Embrace Fate, Seize Destiny

Can we forge our character? Can we choose a life worthy of our spirit?

Perhaps Destiny, Fate, Character and Choice are not mysteries, but invitations instead – to think about whether our characters intertwine with who we want to be. Are our minds attuned to hear this inner voice for us to seize the day?

“Seize the day!” wrote the Roman poet Horace in the 1st century BC. Of course, he wrote in Latin; “carpe diem” was colloquialised more recently by Robin Williams’s portrayal of the English teacher, John Keating, in the 1989 film Dead Poets Society.
The exhortation is often misunderstood. It’s not about doing fun things, right now. That could be carelessness, or border on hedonism /– the opposite of Horace’s meaning. Rather, it’s about matching the situation to what we can control or influence, then acting accordingly

“It’s about recognising the importance of the present moment.”

Today is valuable

Carpe diem requires being alive to the situation, seeing the moment’s opportunities to be capitalised upon and its advantages to be accepted. Focusing on doing the necessary things today, and not dissipating that focus by fixating on what may or may not happen tomorrow.

In today’s world this is almost counterintuitive. We plan our career paths despite the strong likelihood that we will need to change jobs multiple times. We are reminded to plan our finances far ahead, causing many of us to fixate on money despite knowing, as the saying goes, that money doesn’t buy happiness. We worry about worrying too much, perpetuating the stress-anxiety-negativity cycle.

There’s a price for these attitudes, apparently pre-programmed into our 21st century mindset: suboptimal performance and compromised contentment. (We see this discontent daily in newsfeeds from around the world. Anti-globalisation, some call it. The essayist Pankaj Mishra describes our times as The Age of Anger.)

Fate is out of our hands, but Destiny is ours to shape

Fate, according to dictionaries, is ‘the development of events outside a person’s control, regarded as predetermined by a supernatural power’. Or multiple powers, such as the three Fate goddesses in Greek mythology, Clotho, Lachesis and Atropos, who measured and spun the threads in the lives of all people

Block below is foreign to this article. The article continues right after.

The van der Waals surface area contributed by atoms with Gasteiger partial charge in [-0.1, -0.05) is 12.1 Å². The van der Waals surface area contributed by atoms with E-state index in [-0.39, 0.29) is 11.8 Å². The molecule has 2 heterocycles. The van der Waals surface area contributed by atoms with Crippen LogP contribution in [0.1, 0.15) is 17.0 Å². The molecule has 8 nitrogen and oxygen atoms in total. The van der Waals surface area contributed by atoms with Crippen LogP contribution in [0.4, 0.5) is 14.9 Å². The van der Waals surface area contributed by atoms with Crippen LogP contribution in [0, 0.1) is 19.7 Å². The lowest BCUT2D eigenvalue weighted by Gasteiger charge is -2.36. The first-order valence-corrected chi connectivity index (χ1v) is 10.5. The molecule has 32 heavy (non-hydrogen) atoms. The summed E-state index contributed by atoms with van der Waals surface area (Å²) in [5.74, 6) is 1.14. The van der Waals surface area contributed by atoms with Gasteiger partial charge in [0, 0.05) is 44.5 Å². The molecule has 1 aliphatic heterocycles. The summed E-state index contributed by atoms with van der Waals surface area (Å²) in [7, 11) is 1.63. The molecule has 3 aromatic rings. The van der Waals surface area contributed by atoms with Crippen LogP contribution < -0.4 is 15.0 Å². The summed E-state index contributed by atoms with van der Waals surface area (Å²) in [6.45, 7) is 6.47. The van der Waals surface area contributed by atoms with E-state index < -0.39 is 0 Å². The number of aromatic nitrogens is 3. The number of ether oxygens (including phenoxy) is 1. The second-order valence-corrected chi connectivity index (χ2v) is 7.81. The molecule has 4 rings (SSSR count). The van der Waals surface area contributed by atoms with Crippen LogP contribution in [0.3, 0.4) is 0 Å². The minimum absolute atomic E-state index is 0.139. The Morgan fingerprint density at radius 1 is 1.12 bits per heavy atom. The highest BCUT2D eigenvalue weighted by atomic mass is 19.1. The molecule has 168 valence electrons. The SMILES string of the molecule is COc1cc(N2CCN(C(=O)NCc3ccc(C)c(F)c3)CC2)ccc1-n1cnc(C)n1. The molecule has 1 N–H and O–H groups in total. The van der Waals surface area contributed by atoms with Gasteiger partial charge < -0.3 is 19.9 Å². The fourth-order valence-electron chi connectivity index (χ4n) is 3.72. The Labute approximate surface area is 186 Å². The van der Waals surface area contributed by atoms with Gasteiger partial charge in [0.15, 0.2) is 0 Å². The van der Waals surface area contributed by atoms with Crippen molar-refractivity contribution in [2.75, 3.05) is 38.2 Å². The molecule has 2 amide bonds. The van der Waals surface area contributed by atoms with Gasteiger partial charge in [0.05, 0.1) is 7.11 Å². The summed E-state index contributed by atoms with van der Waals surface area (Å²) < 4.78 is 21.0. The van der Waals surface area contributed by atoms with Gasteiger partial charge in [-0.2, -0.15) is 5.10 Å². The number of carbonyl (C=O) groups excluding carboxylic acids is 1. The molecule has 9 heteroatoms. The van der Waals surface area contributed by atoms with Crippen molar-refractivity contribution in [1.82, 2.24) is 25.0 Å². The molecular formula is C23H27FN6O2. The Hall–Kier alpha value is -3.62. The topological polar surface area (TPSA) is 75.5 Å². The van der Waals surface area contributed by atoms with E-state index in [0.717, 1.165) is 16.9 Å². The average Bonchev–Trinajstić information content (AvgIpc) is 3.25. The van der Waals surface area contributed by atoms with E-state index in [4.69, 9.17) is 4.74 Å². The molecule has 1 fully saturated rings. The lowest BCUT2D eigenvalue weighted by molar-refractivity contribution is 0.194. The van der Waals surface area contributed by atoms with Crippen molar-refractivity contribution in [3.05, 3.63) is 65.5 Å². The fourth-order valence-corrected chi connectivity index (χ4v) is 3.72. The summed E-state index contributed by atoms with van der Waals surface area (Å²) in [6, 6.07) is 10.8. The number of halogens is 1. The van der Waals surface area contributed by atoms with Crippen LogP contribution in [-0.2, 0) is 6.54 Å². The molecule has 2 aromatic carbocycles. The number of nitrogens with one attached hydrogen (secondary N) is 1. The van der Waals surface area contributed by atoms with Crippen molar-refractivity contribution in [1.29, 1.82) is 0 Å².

"One’s destiny, on the other hand, can be shaped by character, and choice."

The root expression, the Latin destinare, implied a subtlety: a person’s future is intended and firmly established – but is not (yet) fixed. It’s up to us to actually determine it. The choices we make, the way we forge our character, can redesign and reshape our destiny.

Destiny, then, is a path with a fork. We are able to choose the fork, even if we don’t know what awaits. Robert Frost captured this mystery eloquently in his poem The Road Not Taken: Two roads diverged in a wood, and I — / I took the one less travelled by, / And that has made all the difference. The mystery in the poem is that Frost doesn’t say what difference has accrued, nor whether it’s been for the better. Elegantly, the poet warns us that

we may meet our destiny on the road we specifically took to avoid it.

Clarity of mind

If there’s an underhand yet innate tension between Fate and Destiny, how hard do we have to work to ensure Fate doesn’t bend us to her will, and that we can fulfil our destinies? If we make certain choices, and adopt the right character, can we redirect the arc of our journey, even without knowing the direction of the forks in the road?

"And what ammunition do we have to help us make the appropriate choices, the right judgements?"

I wonder, too, how taut are the lines between cause and ultimate effect? Can our energies weaken these links? Or are the forces preordained, inevitable, and – as blissfully unaware as Forrest Gump – are we simply part of the background to the unfolding of history?

These are inordinately difficult questions to answer. Perhaps a starting point would be to emphasise the need to expand our bank of knowledge, wisdom, experiences. Better still, to clear our minds.

Preparedness – even for unconscious choices

To gain self-knowledge and mental fortitude, Israeli historian and futurist Yuval Noah Harari dedicates three weeks every year to meditation. “We had better understand our minds before the algorithms make up our minds for us,” he believes.

In 21 Lessons for the 21st Century, Harari offers an interesting perspective on what’s already happening in the field of artificial intelligence and machine learning. Under the radar, our choices are being shaped by algorithms.

This is an area of enormous controversy, with consequences in recent elections in many countries. But algorithms are at play too in the advertising we’re served on social media, the items punted to us during online shopping, the YouTube or Netflix content suggested to us.

"The point is that we do have choices."

But we should also be mindful of unobvious barriers to our goals: unconscious biases, our flawed modes of thinking, and – not unlike the Fate goddesses – manipulative forces of which we may be unaware.

Free will, and the power of choice

We’re hardwired to dislike chaos. And it’s human nature to turn to stories to make sense of the world, to probe for information to understand what makes our fellow humans tick. But we are also able to take comfort in the reality that we ourselves are not stories. Our bodies and minds are our own; we are not trapped in a cosmic drama or a religious or national narrative. We have agency and autonomy, and can choose beyond the expected narratives.